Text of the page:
By Dave Smith, Contributor to US Daily Review.
For their “Person of the Year” in 2010, Time magazine named “The Protestor”, citing among their designees the “Occupy Wall Street” anti-capitalism, anti-business protestors whose message spread around the country. It appears that at least the spirit of their grievances has found a home among the Republican aspirants for the presidential nomination and is on its way to South Carolina, home of the next GOP primary, as Rick Perry and Newt Gingrich have targeted Mitt Romney’s tenure with the financial services firm Bain Capital as items of scorn for potential voters.
In choosing Occupy-esque language to attack Romney’s venture capital experience from the left, Gingrich and Perry are cynically departing from what has been a fundamental plank in the Republican economic platform for years: an appreciation for private enterprise, economic liberty, and free market capitalism. In one of his first interviews following the announcement of his poor showing in the polls of the New Hampshire primary, Rick Perry described Bain’s business of leveraged buyouts and restructuring of poorly-performing companies “vulture capitalism”, accusing Romney’s firm of “killing jobs” and leaving behind “stripped carcasses” of businesses they took over. A “super PAC” associated with Gingrich called Winning Our Future produced a half-hour movie called When Mitt Romney Came to Town, which claims to detail the “greed” of Romney and his band of “corporate raiders” at Bain Capital.
Romney responded to the attacks in his New Hampshire victory speech by accusing President Obama of attempting to “put free enterprise on trial”, with some “desperate Republicans” seeking to “join forces with him”, engaging in the “bitter politics of envy” and besought with “resentment of success”. He had previously said that the attacks on his business experience at Bain were expected, just not from Republicans. The attacks made by Perry, Gingrich, and others are based on the same class warfare arguments used by Obama… and the “Occupiers”.
Romney’s experience in business and finance has been a key selling point for him on the campaign trail, as he has spoken extensively about how his private sector experience qualifies him uniquely among his competitors – particularly President Obama – to help turn around the still-anemic economy. Unfortunately for him, most people aren’t as familiar with the kind of work Bain does as they are with more traditional, entrepreneurial pursuits like those of a Steve Jobs, Bill Gates, or even super-investor Warren Buffett. Bain uses investment capital to invest in start-ups, like Staples, an early recipient of Bain venture capital, as well as searching for companies that are floundering, buying them, and attempting to turn them around. It is this aspect of their investment program that is the target of Perry’s colorful description, as some of Bain’s turnaround attempts failed, leaving behind laid-off workers and the “skeletons” of the previous companies.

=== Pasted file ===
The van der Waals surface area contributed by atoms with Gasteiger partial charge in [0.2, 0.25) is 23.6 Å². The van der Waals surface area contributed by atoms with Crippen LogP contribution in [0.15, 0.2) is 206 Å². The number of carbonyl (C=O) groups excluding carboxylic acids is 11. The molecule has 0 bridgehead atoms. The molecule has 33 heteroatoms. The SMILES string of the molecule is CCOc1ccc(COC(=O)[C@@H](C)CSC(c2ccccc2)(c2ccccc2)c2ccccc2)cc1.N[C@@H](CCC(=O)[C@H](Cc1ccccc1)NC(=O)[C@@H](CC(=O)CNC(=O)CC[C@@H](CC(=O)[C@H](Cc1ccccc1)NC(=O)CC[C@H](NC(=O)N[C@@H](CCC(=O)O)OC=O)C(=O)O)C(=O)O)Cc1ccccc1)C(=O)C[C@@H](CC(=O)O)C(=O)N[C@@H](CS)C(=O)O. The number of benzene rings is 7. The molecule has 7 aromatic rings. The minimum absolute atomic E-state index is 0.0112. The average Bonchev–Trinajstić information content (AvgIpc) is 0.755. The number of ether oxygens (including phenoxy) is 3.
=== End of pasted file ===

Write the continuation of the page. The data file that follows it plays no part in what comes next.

So, while the Wall Street Journal called Bain and their contemporaries a “vital contribution to capitalism” that “helps promote” jobs and wealth creation, Gingrich and Perry have joined with President Obama and anti-capitalism protestors in decrying what Austrian economist Joseph Schumpeter called the “creative destruction” of capitalism. The tact of Perry and Gingrich is bad for free enterprise, bad for the Republican Party, and bad for whoever gets the nomination. In the state where they hope to rekindle their flagging campaigns, they have decided it isn’t just enough to campaign there; they have decided to Occupy South Carolina.
Born in the same county as Davy Crockett in East Tennessee, Dave Smith has been living in Texas for over 10 years and involved in politics in for over 15 years. He has been blogging for nearly 10 years, has contributed to Town Hall Magazine and other publications, and has been on ABC and Fox discussing election issues. He is a graduate of Tennessee Tech University with a degree in chemical engineering.